"No man can become rich without himself enriching others"
Sunday, December 30, 2012
The Fiscal-Cliff Bowl: A Viewer's Guide : The New Yorker
New York, Dec.30, stock trade .- Finally, the end game has begun—a contest of will and tactics that has been coming for months. With the deadline for the expiry of the Bush tax cuts and the imposition of automatic spending cuts set for midnight on Monday, the two sides have started talking again, and President Obama has said he is “modestly optimistic” that a deal can be done. Senate Minority Leader Mitch McConnell, a new player in the negotiations, said on Friday night that he and Speaker John Boehner will keep talking with the Democrats over the weekend, in the hopes of coming forward as early as Sunday with a proposal they can present to their members.
At this stage, there isn’t much to be gained in trying to predict what will happen. Some observers reckon the last-minute talks will yield a meaningful agreement. Other people, including some of those involved in the negotiations, think the chance of a serious deal has already passed, and what is happening now is largely an exercise in trying to blame the other fellow for the inevitable failure. Even if there is a deal, it is likely to be much smaller than was originally anticipated. Congress would pass a bill extending the Bush tax cuts for those earning less than a certain threshold, and raising the rates paid by those who earn above that figure. But with the two sides still far apart on spending, the other component of the cliff, the automatic spending cuts, would remain in place, at least for now.
The entire process has been dispiriting, if predictable, and at this stage most Americans are simply hoping it will be over soon. Still, for those of you who prefer politics to college football here are a few things to watch (and help you keep score) over the next forty-eight hours. If the Fiscal-Cliff Bowl isn’t exactly Alabama versus Notre Dame, there are still plenty of matters of import to be decided.
1. The top rate of income tax.
At the moment, it is thirty-five per cent. Obama has been calling for it to be raised to the Clinton-era level of 39.6 per cent. But there have also been suggestions that in order to get a deal he would accept a lower figure —perhaps thirty-seven per cent or 37.5 per cent. Setting the top rate at such a figure would establish the principle that the rich pay a bit more, but it would also raise less revenue and amount to a clear concession to the Republicans.
2. The top-rate threshold.
Obama campaigned on raising taxes on everybody who earns more than two hundred and fifty thousand dollars a year. In the pre-Christmas negotiations, he agreed to up that figure to four hundred and twenty-five thousand dollars. Now, there is talk of the figure being raised again, perhaps to five hundred thousand. For revenue and equity reasons, the numbers matter. If the threshold is set at Obama’s original figure, close to three million taxpayers will face higher rates. With a threshold of five hundred thousand dollars, fewer than one million taxpayers would be affected. The higher the figure, the more Obama has given up to the Republicans in order to get an agreement.
3. Social Security.
If reforming Social Security is part of the deal, it will be another victory for the Republicans. The White House has floated the idea of changing the way the inflation rate is calculated for the purposes of setting benefits, a covert way of reducing future payments to retirees. Liberal Democrats have pushed back against this idea, but some reports say the White House hasn’t dropped it. With Republican leaders eager to show they have extracted concessions from the talks, this could be another one.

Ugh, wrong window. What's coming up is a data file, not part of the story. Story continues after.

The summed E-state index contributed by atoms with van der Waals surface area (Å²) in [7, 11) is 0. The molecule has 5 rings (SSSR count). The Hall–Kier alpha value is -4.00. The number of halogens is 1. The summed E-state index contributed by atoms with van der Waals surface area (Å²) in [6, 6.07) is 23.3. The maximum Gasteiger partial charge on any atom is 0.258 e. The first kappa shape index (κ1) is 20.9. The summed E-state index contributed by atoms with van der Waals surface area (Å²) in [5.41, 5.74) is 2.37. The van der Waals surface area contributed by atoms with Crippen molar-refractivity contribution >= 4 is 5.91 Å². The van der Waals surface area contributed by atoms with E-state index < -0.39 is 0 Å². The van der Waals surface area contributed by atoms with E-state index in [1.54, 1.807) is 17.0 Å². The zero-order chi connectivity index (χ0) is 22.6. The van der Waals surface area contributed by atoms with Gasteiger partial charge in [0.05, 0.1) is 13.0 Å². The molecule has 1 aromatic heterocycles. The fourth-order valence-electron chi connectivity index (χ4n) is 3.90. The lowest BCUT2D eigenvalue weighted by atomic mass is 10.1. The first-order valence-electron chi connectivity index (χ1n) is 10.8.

4. Unemployment benefits and payroll tax cuts.
As part of its policy package to alleviate the recession, the Obama Administration extended the period for which out of work people can claim benefits and cut the payroll tax. Both measures are due to expire on December 31st. The White House appears to have given up hope of getting the payroll tax cut reïnstated for 2013, but it is pressing the Republicans to agree with another extension of unemployment benefits. Since these are both measures that primarily impact middle-class Americans, and provide support for overall demand in the economy, the way they are resolved is important.
5. Total revenues raised.
In order to get the debt-to-G.D.P. ratio on a sustainable path, the budget arithmetic (not wholly reliable) suggests we need about another $2.5 trillion of deficit reduction over the next ten years. (Thanks to the Budget Control Act of 2011, Congress has already mandated about $1.5 trillion of cuts.) Obama has proposed making the new package a one-for-one split: half increased revenues and half spending cuts. The Republicans are pressing for more cuts and less revenue, although, in the talks before Christmas, Boehner did reportedly agree to a figure of a trillion dollars in new revenues.
6. The debt ceiling.
It’s due to be breached again sometime soon, in February probably. The White House was hoping to get the Republicans to agree to raise it as part of the agreement, but this idea appears to have been dropped, which is bad news. Unless the debt ceiling is raised in advance, the country faces another potential fiscal crisis in just a few weeks—and one that could be much more serious than the current one. The financial markets may be willing to overlook partisan squabbling about a self-imposed and artificial deadline like the fiscal cliff. They are likely to react badly to even the possibility of the U.S. Treasury defaulting on its debts.. ... Continue to read.